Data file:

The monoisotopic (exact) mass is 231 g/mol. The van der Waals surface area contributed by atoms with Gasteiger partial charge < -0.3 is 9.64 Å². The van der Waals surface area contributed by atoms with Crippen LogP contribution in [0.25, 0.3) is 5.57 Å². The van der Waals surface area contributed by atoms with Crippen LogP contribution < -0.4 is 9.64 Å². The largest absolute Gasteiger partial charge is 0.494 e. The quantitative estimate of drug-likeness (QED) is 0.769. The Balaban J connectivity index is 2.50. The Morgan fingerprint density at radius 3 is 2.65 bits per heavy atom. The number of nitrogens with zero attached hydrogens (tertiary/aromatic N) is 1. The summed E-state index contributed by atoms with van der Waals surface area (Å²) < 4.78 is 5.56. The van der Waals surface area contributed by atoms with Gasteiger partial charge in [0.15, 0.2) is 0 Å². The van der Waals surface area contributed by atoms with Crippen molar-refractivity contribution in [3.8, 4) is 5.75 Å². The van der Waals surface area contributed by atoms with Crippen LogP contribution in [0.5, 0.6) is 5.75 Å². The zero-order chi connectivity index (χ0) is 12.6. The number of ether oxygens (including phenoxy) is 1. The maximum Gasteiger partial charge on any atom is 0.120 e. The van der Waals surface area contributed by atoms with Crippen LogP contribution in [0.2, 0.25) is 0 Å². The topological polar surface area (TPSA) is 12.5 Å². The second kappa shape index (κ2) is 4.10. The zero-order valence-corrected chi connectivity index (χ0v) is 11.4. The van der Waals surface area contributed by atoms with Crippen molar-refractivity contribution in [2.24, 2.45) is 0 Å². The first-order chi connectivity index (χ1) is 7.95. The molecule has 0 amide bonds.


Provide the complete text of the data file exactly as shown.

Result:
The monoisotopic (exact) mass is 231 g/mol. The van der Waals surface area contributed by atoms with Gasteiger partial charge < -0.3 is 9.64 Å². The van der Waals surface area contributed by atoms with Crippen LogP contribution in [0.25, 0.3) is 5.57 Å². The van der Waals surface area contributed by atoms with Crippen LogP contribution < -0.4 is 9.64 Å². The largest absolute Gasteiger partial charge is 0.494 e. The quantitative estimate of drug-likeness (QED) is 0.769. The Balaban J connectivity index is 2.50. The Morgan fingerprint density at radius 3 is 2.65 bits per heavy atom. The number of nitrogens with zero attached hydrogens (tertiary/aromatic N) is 1. The summed E-state index contributed by atoms with van der Waals surface area (Å²) < 4.78 is 5.56. The van der Waals surface area contributed by atoms with Gasteiger partial charge in [0.15, 0.2) is 0 Å². The van der Waals surface area contributed by atoms with Crippen molar-refractivity contribution in [3.8, 4) is 5.75 Å². The van der Waals surface area contributed by atoms with Crippen LogP contribution in [0.5, 0.6) is 5.75 Å². The zero-order chi connectivity index (χ0) is 12.6. The number of ether oxygens (including phenoxy) is 1. The maximum Gasteiger partial charge on any atom is 0.120 e. The van der Waals surface area contributed by atoms with Crippen LogP contribution in [0.2, 0.25) is 0 Å². The topological polar surface area (TPSA) is 12.5 Å². The second kappa shape index (κ2) is 4.10. The zero-order valence-corrected chi connectivity index (χ0v) is 11.4. The van der Waals surface area contributed by atoms with Crippen molar-refractivity contribution in [2.24, 2.45) is 0 Å². The first-order chi connectivity index (χ1) is 7.95. The molecule has 0 amide bonds.